E-Discovery no longer dominantly involves emails and shared drive documents. With the increasing prevalence of mobile devices in the workplace and new apps being developed daily, mobile data and other non-email communications are moving to the forefront of discovery. Times have changed, and attorneys have professional and ethical obligations to keep up. To effectively and competently represent clients, attorneys must stay apprised of how to work with these ever-changing forms of data – or get help from someone knowledgeable. To do so, we have set out some suggestions below organized around common stages of the discovery lifecycle of digital evidence.

Identification. In conducting custodian interviews, ask questions to target the data types the custodian works with. Start broadly by determining if the company has a BYOD policy and asking if they allow the use of personal devices for work purposes. Confirm which messaging tools they use for business purposes, with the understanding that people tend to play down such use. For each messaging application, ask how they are used and with whom they communicate. Discuss these same topics with your client’s IT team to better understand  the company’s policies and capabilities for controlling the use of personal devices, as well as employees’ actual practices.


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Increasing mobile device usage for routine business – such as through text messages and mobile applications like WhatsApp – is contributing to a new developing trend in E-Discovery: broad discovery requests for businesses to collect and produce data from their employees’ mobile phones.

The proliferation of electronic communication not only makes it imperative for organizations to have mechanisms in place to capture and preserve mobile text messages, but also raises new challenges about how to protect employee privacy.  As more and more employees use their personal devices for business purposes (and vice-versa – employees using company-provided devices also for personal purposes), there is an increasing desire among employees to ensure their personal data is protected, even as the company produces other data required in discovery.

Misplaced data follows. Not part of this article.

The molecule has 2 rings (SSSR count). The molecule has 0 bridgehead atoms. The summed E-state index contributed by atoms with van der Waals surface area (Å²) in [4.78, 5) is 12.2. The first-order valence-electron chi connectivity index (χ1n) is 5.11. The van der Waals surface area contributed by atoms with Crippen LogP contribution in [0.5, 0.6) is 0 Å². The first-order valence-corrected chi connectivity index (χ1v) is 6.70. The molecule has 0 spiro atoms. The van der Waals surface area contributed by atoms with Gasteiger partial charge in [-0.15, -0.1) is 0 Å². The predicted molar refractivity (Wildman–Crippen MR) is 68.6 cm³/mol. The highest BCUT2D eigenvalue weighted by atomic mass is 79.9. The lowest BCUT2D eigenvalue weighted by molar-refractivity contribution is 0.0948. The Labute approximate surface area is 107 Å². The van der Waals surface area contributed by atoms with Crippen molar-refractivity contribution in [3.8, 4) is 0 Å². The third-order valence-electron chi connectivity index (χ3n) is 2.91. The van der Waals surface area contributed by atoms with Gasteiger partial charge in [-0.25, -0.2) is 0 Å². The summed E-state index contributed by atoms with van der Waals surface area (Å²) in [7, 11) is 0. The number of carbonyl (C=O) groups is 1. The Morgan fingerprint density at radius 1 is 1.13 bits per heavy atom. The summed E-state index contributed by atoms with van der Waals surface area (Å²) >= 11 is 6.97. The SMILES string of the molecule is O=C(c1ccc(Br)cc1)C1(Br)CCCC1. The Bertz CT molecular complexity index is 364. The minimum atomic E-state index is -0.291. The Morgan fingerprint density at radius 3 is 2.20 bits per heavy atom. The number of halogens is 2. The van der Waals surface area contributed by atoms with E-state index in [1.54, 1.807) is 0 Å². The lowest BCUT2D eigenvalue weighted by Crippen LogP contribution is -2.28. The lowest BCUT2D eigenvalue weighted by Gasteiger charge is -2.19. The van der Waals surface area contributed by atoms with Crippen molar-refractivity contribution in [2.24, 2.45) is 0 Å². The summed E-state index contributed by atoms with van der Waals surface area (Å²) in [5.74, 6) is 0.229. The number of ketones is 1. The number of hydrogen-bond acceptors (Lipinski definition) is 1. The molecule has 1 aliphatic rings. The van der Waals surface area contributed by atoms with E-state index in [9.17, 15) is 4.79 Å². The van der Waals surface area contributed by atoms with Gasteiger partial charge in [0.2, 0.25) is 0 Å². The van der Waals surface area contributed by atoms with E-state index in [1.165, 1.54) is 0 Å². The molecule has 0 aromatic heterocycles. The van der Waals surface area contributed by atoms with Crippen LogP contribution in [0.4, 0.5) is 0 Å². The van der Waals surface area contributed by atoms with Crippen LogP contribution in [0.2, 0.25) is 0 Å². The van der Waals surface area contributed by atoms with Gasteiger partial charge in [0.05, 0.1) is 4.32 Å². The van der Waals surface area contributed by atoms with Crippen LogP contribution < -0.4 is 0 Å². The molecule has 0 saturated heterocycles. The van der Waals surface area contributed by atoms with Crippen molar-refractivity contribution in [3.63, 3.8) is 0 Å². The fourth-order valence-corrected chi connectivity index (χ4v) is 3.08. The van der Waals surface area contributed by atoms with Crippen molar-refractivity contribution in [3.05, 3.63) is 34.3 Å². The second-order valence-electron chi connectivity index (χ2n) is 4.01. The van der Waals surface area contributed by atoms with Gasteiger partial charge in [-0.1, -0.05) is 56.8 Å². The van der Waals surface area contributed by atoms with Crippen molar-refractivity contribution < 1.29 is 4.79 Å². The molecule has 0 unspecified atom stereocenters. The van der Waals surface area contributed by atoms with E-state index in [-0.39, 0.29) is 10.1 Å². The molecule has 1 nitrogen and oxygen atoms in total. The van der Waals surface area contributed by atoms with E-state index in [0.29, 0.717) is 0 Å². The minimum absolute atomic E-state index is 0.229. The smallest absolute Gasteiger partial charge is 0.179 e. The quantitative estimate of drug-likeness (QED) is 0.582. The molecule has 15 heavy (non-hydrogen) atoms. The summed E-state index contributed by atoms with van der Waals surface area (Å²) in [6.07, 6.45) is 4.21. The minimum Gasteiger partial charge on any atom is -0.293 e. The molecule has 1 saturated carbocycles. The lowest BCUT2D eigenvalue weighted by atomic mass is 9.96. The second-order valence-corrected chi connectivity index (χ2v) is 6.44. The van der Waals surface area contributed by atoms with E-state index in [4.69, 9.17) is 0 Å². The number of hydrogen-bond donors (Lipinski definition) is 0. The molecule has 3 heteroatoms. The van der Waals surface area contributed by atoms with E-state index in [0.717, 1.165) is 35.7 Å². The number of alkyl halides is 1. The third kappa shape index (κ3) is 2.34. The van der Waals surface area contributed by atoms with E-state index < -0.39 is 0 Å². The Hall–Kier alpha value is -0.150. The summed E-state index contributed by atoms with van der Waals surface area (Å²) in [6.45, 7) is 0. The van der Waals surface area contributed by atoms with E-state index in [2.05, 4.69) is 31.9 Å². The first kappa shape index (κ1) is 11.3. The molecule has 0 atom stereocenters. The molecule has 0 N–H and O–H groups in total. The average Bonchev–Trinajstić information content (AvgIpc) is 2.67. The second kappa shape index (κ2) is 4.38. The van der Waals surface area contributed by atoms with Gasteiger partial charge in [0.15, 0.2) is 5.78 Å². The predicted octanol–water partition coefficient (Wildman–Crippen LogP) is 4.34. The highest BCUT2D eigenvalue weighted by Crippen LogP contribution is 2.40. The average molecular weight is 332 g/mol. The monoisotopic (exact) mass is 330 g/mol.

Courts have recognized this is an issue, and the law is evolving to strike a balance between the discoverability of relevant information and privacy protections from overly intrusive requests for text messages.
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On January 13, 2020, U.S. District Court Judge Castel of the Southern District of New York in SEC v. Telegram Group Inc. et al., No. 19 Civ. 9439 (PKC) granted the motion of the U.S. Securities and Exchange Commission (“SEC”) to compel Telegram Group Inc., a technology company best known for its secure messaging app, to produce overseas bank records (Dkt. 67). The SEC had sought these records “fully unredacted” on an expedited basis in support of its claim that Telegram engaged in an unregistered securities offering (Dkt. 52). Telegram objected to any production, asserting that the records were of questionable relevance, that they contained banking and personal information protected by a host of foreign laws, and that it would be unduly burdensome to “to cull through these records and redact the personal information of non-U.S. persons and entities subject to foreign data privacy law protections.” (Dkt. 55). In a short decision, the Court ordered Telegram to produce the records on a tight timeline, holding that “[o]nly redactions necessitated by foreign privacy laws shall be permitted, and a log stating the basis for any redaction shall be produced at the same time the redacted documents are produced.”